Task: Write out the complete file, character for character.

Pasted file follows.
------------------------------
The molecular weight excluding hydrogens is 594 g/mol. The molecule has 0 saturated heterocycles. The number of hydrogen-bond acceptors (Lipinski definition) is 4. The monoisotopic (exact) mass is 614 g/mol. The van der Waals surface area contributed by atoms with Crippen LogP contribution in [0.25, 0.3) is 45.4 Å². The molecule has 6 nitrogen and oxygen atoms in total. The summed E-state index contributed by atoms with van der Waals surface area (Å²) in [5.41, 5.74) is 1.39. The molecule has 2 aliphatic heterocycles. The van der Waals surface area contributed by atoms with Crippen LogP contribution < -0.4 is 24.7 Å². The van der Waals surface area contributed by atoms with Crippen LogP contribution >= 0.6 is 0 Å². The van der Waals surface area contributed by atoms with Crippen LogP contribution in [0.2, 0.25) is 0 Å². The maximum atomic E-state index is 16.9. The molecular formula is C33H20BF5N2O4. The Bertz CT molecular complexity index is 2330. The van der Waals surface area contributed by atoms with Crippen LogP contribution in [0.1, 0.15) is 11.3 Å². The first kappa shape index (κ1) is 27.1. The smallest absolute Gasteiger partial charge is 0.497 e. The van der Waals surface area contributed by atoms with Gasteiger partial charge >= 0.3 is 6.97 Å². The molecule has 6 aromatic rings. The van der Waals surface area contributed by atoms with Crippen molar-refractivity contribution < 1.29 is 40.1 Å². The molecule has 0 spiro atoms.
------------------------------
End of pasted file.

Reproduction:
The molecular weight excluding hydrogens is 594 g/mol. The molecule has 0 saturated heterocycles. The number of hydrogen-bond acceptors (Lipinski definition) is 4. The monoisotopic (exact) mass is 614 g/mol. The van der Waals surface area contributed by atoms with Crippen LogP contribution in [0.25, 0.3) is 45.4 Å². The molecule has 6 nitrogen and oxygen atoms in total. The summed E-state index contributed by atoms with van der Waals surface area (Å²) in [5.41, 5.74) is 1.39. The molecule has 2 aliphatic heterocycles. The van der Waals surface area contributed by atoms with Crippen LogP contribution < -0.4 is 24.7 Å². The van der Waals surface area contributed by atoms with Crippen LogP contribution >= 0.6 is 0 Å². The van der Waals surface area contributed by atoms with Crippen LogP contribution in [0.2, 0.25) is 0 Å². The maximum atomic E-state index is 16.9. The molecular formula is C33H20BF5N2O4. The Bertz CT molecular complexity index is 2330. The van der Waals surface area contributed by atoms with Crippen LogP contribution in [0.1, 0.15) is 11.3 Å². The first kappa shape index (κ1) is 27.1. The smallest absolute Gasteiger partial charge is 0.497 e. The van der Waals surface area contributed by atoms with Gasteiger partial charge >= 0.3 is 6.97 Å². The molecule has 6 aromatic rings. The van der Waals surface area contributed by atoms with Crippen molar-refractivity contribution < 1.29 is 40.1 Å². The molecule has 0 spiro atoms.